More OFW families saving more, investing less
MANILA, Philippines - More beneficiaries of overseas Filipino workers (OFWs) are turning to savings but are investing less, a survey conducted by the Bangko Sentral ng Pilipinas (BSP) showed.
BSP Deputy Governor Diwa Guinigundo said the second quarter 2012 Consumer Expectations Survey (CES) showed an increase in the percentage of households with family members abroad that allocated portions of their remittances to savings to 38.7 percent in the second quarter from 33.7 percent in the first quarter.
Guinigundo explained that the percentage of households receiving remittances from their loved ones abroad in the second quarter was way higher than the 10.7 percent recorded in the first quarter of 2007 when the CES was launched.
Aside from savings, the survey showed that the percentage of OFW households using remittances for education climbed to 67.2 percent in the second quarter from 64 percent in the first quarter in time for the opening of the new school year.
On the other hand, the percentage of OFW households allotting remittances for investments declined to 5.5 percent in the second quarter from 6.1 percent in the first quarter.
The BSP survey further showed that OFW households using remittances to buy motor vehicles declined to 3.8 percent from 6.1 percent, to acquire houses to 8.4 percent from 9.1 percent, and to buy appliances to 17.6 percent from 20.5 percent.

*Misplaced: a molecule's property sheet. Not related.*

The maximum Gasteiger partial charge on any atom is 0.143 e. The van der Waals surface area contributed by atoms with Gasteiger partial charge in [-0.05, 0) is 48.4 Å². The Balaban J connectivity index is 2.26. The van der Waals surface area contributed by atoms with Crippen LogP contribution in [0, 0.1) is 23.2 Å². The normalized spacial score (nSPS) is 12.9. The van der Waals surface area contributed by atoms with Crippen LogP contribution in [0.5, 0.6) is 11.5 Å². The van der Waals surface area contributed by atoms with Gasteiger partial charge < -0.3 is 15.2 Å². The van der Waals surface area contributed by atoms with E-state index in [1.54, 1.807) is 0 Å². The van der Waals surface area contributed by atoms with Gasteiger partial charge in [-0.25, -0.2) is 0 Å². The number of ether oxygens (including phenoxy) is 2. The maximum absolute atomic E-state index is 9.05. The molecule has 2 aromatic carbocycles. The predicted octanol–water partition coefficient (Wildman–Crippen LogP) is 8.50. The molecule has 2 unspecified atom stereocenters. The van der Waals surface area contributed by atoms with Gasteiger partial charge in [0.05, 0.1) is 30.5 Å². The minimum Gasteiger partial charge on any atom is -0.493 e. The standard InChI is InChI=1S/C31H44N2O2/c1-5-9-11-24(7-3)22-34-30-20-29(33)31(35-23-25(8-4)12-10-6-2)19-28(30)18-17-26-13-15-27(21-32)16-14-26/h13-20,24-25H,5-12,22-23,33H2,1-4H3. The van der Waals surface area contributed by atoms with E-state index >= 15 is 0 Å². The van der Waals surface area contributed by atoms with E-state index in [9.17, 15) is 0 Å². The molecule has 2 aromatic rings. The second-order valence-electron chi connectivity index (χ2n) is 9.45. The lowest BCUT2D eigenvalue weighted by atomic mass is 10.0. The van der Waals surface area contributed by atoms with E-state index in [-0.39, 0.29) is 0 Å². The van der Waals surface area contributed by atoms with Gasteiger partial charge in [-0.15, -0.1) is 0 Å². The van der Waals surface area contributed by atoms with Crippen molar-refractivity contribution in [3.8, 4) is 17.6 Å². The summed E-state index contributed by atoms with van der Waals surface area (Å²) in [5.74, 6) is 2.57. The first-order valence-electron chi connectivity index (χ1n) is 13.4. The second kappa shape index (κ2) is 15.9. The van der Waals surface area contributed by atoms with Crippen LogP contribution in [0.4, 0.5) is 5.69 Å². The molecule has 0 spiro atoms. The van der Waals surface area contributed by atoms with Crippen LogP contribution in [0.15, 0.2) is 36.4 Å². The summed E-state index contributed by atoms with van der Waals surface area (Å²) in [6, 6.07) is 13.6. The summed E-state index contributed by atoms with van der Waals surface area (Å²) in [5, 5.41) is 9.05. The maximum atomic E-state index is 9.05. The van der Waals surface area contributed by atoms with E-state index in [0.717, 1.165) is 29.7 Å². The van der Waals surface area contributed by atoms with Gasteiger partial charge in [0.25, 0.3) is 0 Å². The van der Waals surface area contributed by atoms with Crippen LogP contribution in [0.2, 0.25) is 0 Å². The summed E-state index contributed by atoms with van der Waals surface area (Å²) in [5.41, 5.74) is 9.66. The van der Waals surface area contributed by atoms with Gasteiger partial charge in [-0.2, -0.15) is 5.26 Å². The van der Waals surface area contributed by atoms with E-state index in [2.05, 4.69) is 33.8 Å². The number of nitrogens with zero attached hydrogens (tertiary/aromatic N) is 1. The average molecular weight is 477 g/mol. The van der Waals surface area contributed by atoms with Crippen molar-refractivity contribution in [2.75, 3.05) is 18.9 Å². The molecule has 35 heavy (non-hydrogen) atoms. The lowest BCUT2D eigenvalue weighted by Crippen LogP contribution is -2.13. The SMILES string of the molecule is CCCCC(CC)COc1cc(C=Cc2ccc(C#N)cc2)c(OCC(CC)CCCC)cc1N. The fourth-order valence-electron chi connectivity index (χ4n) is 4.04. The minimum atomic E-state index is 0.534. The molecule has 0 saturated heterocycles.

OFW households continue to utilize their remittances primarily for food, education, medical expenses, and debt payments in the fourth quarter of the year.
This year, the BSP sees the growth of OFW remittances slowing down to five percent after growing by 7.2 percent to a record $20.1 billion last year.
Latest data from the central bank showed that the amount of money sent home by OFWs went up by 5.4 percent to $6.543 billion in the first four months of the year from $6.21 billion in the same period last year on the back of steady demand for skilled Filipino workers abroad and expanded access to services offered by banks and financial institutions.
Higher remittances result to stronger external payments position boosting the country’s buffer fund to fend off the impact of global shocks.
Robust OFW remittances also boost private consumption resulting to stronger gross domestic product (GDP) growth. Private consumption accounts for about 70 percent of the country’s domestic output that is expected to expand between five percent and six percent this year.